Prime Minister Benjamin Netanyahu has announced Israel will join forces with the United Arab Emirates in the fight against the coronavirus pandemic, despite the lack of diplomatic ties between the two countries.
“This collaboration will be in the areas of research and development and technology, in areas that will improve health security throughout the region,” Netanyahu said in a statement on Thursday.
Netanyahu said a formal announcement on working together with the UAE on confronting coronavirus was imminent and would be made by the UAE and Israeli health ministers.
The announcement comes at a time of strong Arab opposition to Israel’s plans to annex parts of the occupied West Bank – territories that form an integral part of a state Palestinians have long sought.
Last week, the UAE’s minister of state for foreign affairs, Anwar Gargash, said it could work with Israel on some areas, including the battle against the coronavirus and on technology, despite political differences.
Addressing a military ceremony in southern Israel, Netanyahu said the effort stemmed from intensive contacts with the UAE in recent months.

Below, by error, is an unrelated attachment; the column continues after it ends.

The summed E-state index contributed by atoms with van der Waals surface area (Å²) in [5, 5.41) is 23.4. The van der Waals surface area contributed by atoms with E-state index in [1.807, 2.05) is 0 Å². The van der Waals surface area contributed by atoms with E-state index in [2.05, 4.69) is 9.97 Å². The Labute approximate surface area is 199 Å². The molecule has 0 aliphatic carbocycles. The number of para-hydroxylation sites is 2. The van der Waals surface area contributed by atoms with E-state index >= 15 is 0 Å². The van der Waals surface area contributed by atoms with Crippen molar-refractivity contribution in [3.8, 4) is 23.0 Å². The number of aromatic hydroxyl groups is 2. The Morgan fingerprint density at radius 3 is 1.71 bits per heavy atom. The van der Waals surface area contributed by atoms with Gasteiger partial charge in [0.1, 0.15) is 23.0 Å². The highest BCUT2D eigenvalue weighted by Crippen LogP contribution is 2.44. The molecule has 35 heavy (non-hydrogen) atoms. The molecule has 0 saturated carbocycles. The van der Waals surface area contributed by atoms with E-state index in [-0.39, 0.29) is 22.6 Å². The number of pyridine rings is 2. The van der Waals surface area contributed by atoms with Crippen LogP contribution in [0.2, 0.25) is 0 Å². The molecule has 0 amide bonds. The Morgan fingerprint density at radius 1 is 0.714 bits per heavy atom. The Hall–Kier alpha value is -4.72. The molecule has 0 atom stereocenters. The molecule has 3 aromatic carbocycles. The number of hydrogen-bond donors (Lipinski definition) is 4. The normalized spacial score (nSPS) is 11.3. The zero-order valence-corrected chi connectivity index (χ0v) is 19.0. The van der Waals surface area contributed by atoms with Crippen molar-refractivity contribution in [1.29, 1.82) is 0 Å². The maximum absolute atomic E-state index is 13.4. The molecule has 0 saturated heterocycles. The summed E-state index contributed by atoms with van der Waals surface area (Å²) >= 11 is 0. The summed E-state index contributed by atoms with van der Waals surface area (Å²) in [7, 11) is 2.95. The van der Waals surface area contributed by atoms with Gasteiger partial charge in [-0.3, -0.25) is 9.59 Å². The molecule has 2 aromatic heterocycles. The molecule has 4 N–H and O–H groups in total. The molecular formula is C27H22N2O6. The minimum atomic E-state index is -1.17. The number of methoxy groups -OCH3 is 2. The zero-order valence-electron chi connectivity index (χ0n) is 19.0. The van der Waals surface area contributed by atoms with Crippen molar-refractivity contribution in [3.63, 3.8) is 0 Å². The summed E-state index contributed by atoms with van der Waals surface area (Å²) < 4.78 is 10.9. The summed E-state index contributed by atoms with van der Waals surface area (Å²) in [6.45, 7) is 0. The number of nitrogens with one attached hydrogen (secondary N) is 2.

The UAE’s state-run news agency WAM confirmed that two companies from the UAE will be working with two Israeli companies on medical projects, including those to combat the new coronavirus.
Israel has no diplomatic relations with Arab countries in the Gulf, but common concerns about Iran’s regional influence have led to a limited thaw in relations.
In May, Abu Dhabi-based Etihad made the first known flight by a UAE carrier to Israel, carrying coronavirus-related aid for the Palestinians.
Speaking to a conference of the American Jewish Committee advocacy group on June 16, Gargash said Israel cannot expect to normalise relations with Arab countries if it annexes West Bank land. He also said cooperation with Israel on the COVID-19 pandemic would not affect the UAE’s opposition to annexation.
Israel is due on July 1 to begin a cabinet debate on extending Israeli sovereignty to illegally built Jewish settlements in the West Bank.
The United States-backed plan has sparked Palestinian anger and has been met with growing opposition by much of the international community.